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Rearranging and solving linear equations


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Algebra

Rearranging and Solving Linear Equations

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This topic will cover how to:

  • the definition of a linear equation;
  • techniques for rearranging linear equations; and
  • how to rearrange a linear equation in order to solve for the value of a variable.

What is a Linear Equation?

Recall that an algebraic equation is an algebraic expression that also contains an equals (=) sign. For example:

A particular kind of algebraic equation is a linear equation, or first degree equation. This is an equation that only has variables raised to the first power, for example a - 3 = 5, as opposed
to a2 - 3 = 5.

When a linear equation only contains only variable, then we can determine the value of the variable and hence solve the equation. How to do this will be covered in this topic.

5 + d5 + d = 10
3n + 13n + 1 = 4
6 - f6 - f = 5
a/2a/2 = 3

Rearranging Linear Equations

The key to solving linear equations is to remember that you want to get the variable, by itself, on one side of the equals sign; this way you will know what it is equal to!

For example if you are asked to solve the algebraic equation c + 2 = 5, you want to get c by itself on one side of the equals sign.

While for a simple equation like this you may be able to 'see' what the variable is equal to without performing calculations, this is often not possible for more complex examples. Hence it is important to know how to solve it by rearranging the equation.

Rearranging an equation requires you to 'get rid of' constants that are around the variable; constants that have been added to it or that it has been multiplied by, for example.

While for a simple equation like this you may be able to 'see' what the variable is equal to without performing calculations, this is often not possible for more complex examples. Hence it is important to know how to solve it by rearranging the equation.

Rearranging an equation requires you to 'get rid of' constants that are around the variable; constants that have been added to it or that it has been multiplied by, for example.

Undoing Operations

To do this, you need to undo whatever has been done with the constant by performing an 'opposite' operation. For example in an equation you might:

The important thing to remember here is that whichever operation or operations you perform on one side of the equation, you must also do on the other side!

You might like to think of the equals sign as the pivot of an old-fashioned set of balancing scales, and to remember this golden rule:

KEEP THE EQUATION IN BALANCE

AddedSubstracting it
SubtractedAdding it
Multiplied byDividing by it
Divided byMultiplying by it

KEEP THE EQUATION IN BALANCE

Solving Linear Equations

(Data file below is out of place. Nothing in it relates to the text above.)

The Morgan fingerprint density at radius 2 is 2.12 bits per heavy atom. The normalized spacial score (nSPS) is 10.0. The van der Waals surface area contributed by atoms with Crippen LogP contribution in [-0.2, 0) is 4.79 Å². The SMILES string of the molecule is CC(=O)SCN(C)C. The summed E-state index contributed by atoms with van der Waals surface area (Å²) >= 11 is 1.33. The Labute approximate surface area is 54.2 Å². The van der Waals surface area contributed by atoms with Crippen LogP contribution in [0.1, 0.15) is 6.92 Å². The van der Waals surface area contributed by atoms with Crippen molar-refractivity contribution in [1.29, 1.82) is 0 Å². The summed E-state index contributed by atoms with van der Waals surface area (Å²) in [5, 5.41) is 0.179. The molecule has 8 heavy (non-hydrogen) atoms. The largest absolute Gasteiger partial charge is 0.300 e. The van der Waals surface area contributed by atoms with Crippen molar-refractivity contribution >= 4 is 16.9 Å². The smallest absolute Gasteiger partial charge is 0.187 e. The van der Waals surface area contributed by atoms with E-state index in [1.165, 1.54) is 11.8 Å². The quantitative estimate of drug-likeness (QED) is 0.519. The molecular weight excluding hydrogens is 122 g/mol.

In other words, make sure that whatever you do to one side of an equation you do simultaneously (i.e. in the same step of working) to the other side.

This golden rule is demonstrated as follows:

So let's go back to our equation c + 2 = 5. To solve it you would undo the addition of 2 by subtracting 2 from both sides of the equation, as follows:

c + 2 = 5

Add 2 (+2) Add 2 (+2)
Subtract 5 (-5) Subtract 5 (-5)
Multiply 7 (x7) Multiply 7 (x7)
Divide by 3 (/3) Divide by 3 (/3)
c + 2 - 2 = 5 - 2 (undo addition by subtracting)
c = 3 (simplify)

Note that the '' sign shown above is just shorthand for 'therefore'.

Steps for Solving Linear Equations

Often multiple operations need to be undone in order to solve a linear equation. While this can require a bit of thought for complex equations, a general starting point is to follow these steps:

1) If your equation has brackets in it, expand these first.
For example, if you wish to solve the linear equation 10d - 2 = 7(d + 1), your first step of working would be:
10d - 2 = 7(d + 1)
10d - 2 = 7d + 7 (expand brackets)

2) If your equation has like terms in it, group these together next (adding or subtracting them from one side of the equation if required) and then simplify the equation.
For example, the next steps in solving the linear equation 10d - 2 = 7(d + 1) are:
10d - 2 - 7d = 7d + 7 - 7d (group like terms on LHS by subtracting)
3d - 2 = 7 (simplify)

3) If your equation requires more than one constant to be removed from the variable, undo one operation at a time in the following order:
a)Remove anything that has been added to or subtracted from the variable
b)Remove anything that the variable has been multiplied or divided by
For example, the next steps in solving the linear equation 10d - 2 = 7(d + 1) are:

3d - 2 + 2 = 7 + 2 (undo subtraction by adding)
3d = 9 (simplify)
3d/3 = 9/3 (undo multiplication by dividing)
d = 3 (simplify)

Examples: Rearranging and Solving Linear Equations

1)c + 3 = 9

2)3d - 2 = 7

3)a/3 = 2

4)3a + 4 = a + 6

c + 3 - 3 = 9 - 3 (undo the addition by subtracting)
c = 6 (simplify)
3d - 2 + 2 = 7 + 2 (undo the subtraction by adding)
3d = 9(simplify)
3d/3 = 9/3 (undo the multiplication by dividing)
d = 3(simplify)
3(a/3) = (3)2 (undo the division by multiplying)
a = 6 (simplify)
3a + 4 - a = a + 6 - a (group like terms on LHS by subtracting)
2a + 4 = 6(simplify)
2a + 4 - 4 = 6 - 4 (undo addition by subtracting)
2a = 2(simplify)
2a/2 = 2/2(undo multiplication by dividing)
a = 1(simplify)

Activity 1: Practice Questions

Now have a go at rearranging and solving linear equations on your own by working through some practice questions by clicking on the Activity 1 link in the right-hand part of this screen.

End of Topic

Congratulations, you have completed this topic.

You should now have a better understanding of rearranging and solving linear equations.

 


PDF Version PDF

Follow the link to view the ‘Rearranging and Solving Linear Equations’ pdf version.

 

 

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